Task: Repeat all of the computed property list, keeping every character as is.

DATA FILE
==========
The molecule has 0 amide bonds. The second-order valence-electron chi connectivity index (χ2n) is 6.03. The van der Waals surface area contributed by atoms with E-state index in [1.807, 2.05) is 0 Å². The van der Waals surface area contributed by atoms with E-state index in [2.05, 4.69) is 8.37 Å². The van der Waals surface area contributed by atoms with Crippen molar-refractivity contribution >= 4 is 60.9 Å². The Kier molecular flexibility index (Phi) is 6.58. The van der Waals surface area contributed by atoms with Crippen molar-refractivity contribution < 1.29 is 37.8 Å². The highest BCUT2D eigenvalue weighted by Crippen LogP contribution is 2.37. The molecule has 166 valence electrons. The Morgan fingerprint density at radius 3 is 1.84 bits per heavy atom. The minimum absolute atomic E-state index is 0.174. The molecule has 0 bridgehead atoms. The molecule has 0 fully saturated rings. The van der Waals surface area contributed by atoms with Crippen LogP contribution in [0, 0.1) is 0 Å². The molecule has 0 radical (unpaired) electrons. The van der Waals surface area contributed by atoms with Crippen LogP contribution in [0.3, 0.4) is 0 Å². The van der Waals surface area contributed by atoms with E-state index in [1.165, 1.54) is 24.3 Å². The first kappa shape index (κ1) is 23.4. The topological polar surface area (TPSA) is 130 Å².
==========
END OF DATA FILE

The molecule has 0 amide bonds. The second-order valence-electron chi connectivity index (χ2n) is 6.03. The van der Waals surface area contributed by atoms with E-state index in [1.807, 2.05) is 0 Å². The van der Waals surface area contributed by atoms with E-state index in [2.05, 4.69) is 8.37 Å². The van der Waals surface area contributed by atoms with Crippen molar-refractivity contribution >= 4 is 60.9 Å². The Kier molecular flexibility index (Phi) is 6.58. The van der Waals surface area contributed by atoms with Crippen molar-refractivity contribution < 1.29 is 37.8 Å². The highest BCUT2D eigenvalue weighted by Crippen LogP contribution is 2.37. The molecule has 166 valence electrons. The Morgan fingerprint density at radius 3 is 1.84 bits per heavy atom. The minimum absolute atomic E-state index is 0.174. The molecule has 0 bridgehead atoms. The molecule has 0 fully saturated rings. The van der Waals surface area contributed by atoms with Crippen LogP contribution in [0, 0.1) is 0 Å². The molecule has 0 radical (unpaired) electrons. The van der Waals surface area contributed by atoms with Crippen LogP contribution in [0.3, 0.4) is 0 Å². The van der Waals surface area contributed by atoms with E-state index in [1.165, 1.54) is 24.3 Å². The first kappa shape index (κ1) is 23.4. The topological polar surface area (TPSA) is 130 Å².